Intervertebral disc

Original Editors - Alexander Chan

Top Contributors - Alexander Chan 


The intervertebral disc (IVD) is important in the normal functioning of the spine. It is a cushion of fibrocartilage and the principal joint between two vertebrae in the spinal column (Figure 1).

Spinal column.jpg

Figure 1: Segment of spinal column

There are 23 discs in the human spine: 6 in the cervical region (neck), 12 in the thoracic region (middle back), and 5 in the lumbar region (lower back).

Clinically Relevant Anatomy


The IVD consists of three distinct components (Figure 2):
• a central nucleus pulposus (NP);
• a peripheral annulus fibrosus (AF);
• two vertebral endplates (VEPs).


Figure 2: Detailed structure of the IVD (adapted from Bogduk 2005)

Nucleus Pulposus

The nucleus pulposus is a gel-like mass composed of water and proteoglycans held by randomly arranged fibres of collagen [1] [2] [3]. With it’s water-attracting properties, any attempt to deform the nucleus causes the applied pressure to be dispersed into various directions, similar to a person on a waterbed.

Annulus Fibrosus

The annulus fibrosus consists of “lamellae” or concentric layers of collagen fibres [4]. The fibre orientation of each layer of lamellae alternate and therefore allow effective resistance of multidirectional movements.

Vertebral endplate

The vertebral endplate is a plate of cartilage that acts as a barrier between the disc and the vertebral body. They cover the superior and inferior aspects of the annulus fibrosus and the nucleus pulposus.


The disc is innervated in the outer few millimetres of the annulus fibrosus [5].

Vascular supply and nutrition

The IVD is largely avascular, with no major arterial branches to the disc [6]. The outer annular layers are supplied by small branches from metaphysial arteries [1]. Due to the avascular nature of the disc, the nutrition is dependent on metabolite diffusion [7] [8] [9].


Weight bearing

The disc is subjected to various loads, including compressive, tensile and shear stresses [10] [11]. During compressive loading, hydrostatic pressure develops within the NP, which thereby disperses the forces towards the endplates as well as the AF [12] [13] [12]. This mechanism slows the rate applied loads are transmitted to the adjacent vertebra, giving the disc its shock absorbing abilities [14].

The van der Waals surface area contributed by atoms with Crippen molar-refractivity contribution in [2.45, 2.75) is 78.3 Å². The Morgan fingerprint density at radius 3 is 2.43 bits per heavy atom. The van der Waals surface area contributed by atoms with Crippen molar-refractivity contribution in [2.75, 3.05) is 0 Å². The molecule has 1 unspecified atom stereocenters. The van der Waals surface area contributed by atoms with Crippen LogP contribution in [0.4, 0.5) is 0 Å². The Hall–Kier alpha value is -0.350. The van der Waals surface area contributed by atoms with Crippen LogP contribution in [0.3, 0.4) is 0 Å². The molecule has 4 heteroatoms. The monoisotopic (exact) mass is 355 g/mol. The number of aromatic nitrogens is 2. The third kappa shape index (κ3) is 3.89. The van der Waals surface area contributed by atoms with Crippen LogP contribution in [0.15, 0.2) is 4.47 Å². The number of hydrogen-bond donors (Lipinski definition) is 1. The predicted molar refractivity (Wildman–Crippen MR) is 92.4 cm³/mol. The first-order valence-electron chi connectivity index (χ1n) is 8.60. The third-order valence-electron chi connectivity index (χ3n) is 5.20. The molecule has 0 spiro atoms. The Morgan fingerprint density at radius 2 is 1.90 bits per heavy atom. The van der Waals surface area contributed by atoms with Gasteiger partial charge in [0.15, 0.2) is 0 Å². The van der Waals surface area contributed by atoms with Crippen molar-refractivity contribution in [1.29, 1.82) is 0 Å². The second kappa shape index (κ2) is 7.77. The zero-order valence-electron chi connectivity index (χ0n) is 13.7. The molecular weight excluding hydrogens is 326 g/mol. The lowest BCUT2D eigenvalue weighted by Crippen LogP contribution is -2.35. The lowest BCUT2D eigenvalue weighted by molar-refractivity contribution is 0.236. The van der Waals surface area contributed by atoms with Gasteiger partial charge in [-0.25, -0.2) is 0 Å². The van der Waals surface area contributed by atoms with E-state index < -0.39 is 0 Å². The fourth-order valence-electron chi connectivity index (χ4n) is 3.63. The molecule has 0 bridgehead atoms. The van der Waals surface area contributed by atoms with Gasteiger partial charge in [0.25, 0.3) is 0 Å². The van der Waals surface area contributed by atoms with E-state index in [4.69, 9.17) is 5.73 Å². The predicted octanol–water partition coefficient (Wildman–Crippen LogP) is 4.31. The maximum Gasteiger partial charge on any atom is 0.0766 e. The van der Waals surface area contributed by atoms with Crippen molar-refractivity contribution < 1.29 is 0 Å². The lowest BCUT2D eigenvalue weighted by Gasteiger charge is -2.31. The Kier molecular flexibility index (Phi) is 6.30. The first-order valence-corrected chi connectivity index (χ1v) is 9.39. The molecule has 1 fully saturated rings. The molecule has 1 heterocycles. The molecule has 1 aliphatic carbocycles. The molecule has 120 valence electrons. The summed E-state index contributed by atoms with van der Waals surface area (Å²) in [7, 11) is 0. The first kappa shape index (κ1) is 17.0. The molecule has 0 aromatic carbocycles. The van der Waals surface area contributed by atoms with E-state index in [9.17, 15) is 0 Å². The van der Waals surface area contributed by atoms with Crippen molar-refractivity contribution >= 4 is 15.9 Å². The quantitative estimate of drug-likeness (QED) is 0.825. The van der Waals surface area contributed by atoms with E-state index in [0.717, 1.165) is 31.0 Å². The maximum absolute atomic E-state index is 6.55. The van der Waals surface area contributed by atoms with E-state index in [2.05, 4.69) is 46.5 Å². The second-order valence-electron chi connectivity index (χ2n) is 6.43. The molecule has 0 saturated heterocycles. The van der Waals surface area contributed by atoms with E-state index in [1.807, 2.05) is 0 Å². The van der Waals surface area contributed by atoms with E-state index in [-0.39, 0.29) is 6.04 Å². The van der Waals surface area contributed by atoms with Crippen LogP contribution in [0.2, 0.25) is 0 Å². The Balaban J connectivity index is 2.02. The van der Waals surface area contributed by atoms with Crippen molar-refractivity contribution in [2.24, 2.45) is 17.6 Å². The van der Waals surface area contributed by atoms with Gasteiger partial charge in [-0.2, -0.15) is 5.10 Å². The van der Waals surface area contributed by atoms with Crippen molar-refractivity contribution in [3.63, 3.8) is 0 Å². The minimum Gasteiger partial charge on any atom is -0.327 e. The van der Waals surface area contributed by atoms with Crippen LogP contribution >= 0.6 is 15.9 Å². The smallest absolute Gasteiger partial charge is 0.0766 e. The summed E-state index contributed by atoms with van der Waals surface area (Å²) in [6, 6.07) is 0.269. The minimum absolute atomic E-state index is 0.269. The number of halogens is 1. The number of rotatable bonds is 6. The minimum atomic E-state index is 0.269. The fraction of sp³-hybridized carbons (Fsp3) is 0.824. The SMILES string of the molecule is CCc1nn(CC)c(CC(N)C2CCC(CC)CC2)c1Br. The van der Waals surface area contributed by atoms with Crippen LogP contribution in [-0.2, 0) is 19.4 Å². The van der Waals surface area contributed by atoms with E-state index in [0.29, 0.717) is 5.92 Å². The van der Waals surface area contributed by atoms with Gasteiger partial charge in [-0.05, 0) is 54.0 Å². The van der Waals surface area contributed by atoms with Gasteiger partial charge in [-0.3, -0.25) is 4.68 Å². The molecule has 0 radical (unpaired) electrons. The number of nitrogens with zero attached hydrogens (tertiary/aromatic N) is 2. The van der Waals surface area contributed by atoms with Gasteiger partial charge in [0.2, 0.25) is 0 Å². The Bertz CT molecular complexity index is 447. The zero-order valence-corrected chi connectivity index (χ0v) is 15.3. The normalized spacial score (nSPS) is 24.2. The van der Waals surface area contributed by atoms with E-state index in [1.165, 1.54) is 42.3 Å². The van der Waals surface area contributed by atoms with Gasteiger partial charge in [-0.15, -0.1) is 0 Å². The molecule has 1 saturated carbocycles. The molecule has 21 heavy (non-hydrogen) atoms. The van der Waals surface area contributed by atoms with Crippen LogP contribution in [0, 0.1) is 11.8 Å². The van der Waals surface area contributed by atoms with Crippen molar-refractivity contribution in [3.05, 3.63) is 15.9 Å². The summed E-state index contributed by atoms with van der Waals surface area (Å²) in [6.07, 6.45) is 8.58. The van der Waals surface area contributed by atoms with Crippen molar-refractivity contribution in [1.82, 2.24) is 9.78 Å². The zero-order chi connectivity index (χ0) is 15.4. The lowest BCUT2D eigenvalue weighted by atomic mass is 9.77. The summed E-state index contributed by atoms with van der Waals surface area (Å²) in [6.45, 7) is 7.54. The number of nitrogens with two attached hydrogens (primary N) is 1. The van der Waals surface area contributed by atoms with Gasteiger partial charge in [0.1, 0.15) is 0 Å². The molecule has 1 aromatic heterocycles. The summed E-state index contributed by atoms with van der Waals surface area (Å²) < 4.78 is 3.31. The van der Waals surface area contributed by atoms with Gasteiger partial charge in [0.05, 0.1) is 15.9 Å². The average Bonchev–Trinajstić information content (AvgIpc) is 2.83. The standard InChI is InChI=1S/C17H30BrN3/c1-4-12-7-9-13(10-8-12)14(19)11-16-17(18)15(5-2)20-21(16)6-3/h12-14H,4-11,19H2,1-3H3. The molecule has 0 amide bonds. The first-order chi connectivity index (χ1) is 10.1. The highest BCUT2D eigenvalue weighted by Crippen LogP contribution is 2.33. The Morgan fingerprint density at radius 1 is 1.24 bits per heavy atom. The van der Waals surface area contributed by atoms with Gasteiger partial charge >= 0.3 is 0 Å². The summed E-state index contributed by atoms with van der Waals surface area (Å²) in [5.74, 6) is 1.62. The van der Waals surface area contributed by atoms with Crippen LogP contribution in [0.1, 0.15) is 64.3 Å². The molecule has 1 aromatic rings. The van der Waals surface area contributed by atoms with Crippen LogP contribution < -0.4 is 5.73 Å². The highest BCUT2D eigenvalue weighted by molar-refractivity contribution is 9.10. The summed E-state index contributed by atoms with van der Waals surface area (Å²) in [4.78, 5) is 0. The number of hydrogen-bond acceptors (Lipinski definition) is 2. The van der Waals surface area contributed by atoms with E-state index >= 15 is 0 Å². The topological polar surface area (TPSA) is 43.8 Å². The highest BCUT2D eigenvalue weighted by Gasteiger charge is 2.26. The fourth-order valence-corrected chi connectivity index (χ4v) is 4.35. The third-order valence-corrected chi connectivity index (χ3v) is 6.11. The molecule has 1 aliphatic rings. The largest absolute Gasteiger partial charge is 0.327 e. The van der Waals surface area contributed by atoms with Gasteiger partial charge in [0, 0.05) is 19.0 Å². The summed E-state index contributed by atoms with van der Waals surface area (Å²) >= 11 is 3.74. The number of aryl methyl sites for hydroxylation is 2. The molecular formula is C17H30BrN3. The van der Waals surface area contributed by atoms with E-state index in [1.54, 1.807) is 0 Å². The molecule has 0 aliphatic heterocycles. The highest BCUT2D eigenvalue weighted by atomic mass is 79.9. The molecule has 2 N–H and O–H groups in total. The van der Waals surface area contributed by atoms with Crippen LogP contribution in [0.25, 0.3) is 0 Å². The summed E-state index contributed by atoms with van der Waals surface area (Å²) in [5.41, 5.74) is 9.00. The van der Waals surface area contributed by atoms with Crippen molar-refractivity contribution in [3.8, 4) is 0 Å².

The disc is also involved in permitting movements between vertebral bodies, which include:
• axial compression / distraction;
• flexion / extension;
• axial rotation;
• lateral flexion.

Nuclear migration

Asymmetric compressive loading disc can cause the NP to migrate in a direction opposite to the compression [15] [14] [16] [17]. For example, during forward bending (or flexion) of the lumbar spine, the NP migrates posteriorly or backwards (Figure 4). Conversely, during backwards bending (or extension), the nucleus is squeezed anteriorly or forwards. This concept is known as the dynamic disc model [18]. Although NP migration has been shown to behave predictably in asymptomatic discs, a variable pattern of migration occurs in people with symptomatic and/or degenerative IVDs [18].


Figure 4: Direction of nuclear migration within the IVD during spinal movements (adapted from McKenzie 1981)


Differential Diagnosis

Refer to Lumbar discogenic pain and Thoracic disc syndrome.

Diagnostic Procedures

Refer to Lumbar discogenic pain and Thoracic disc syndrome.

Outcome Measures

add links to outcome measures here (also see Outcome Measures Database)


Refer to Lumbar discogenic pain.

Key Research

Bogduk, N., Clinical anatomy of the lumbar spine and sacrum. 4th ed. 2005, New York: Churchill Livingstone.

Recent Related Research (from Pubmed)

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  19. Physiotutors. The inter-body joint and the intervertebral disc. Available from: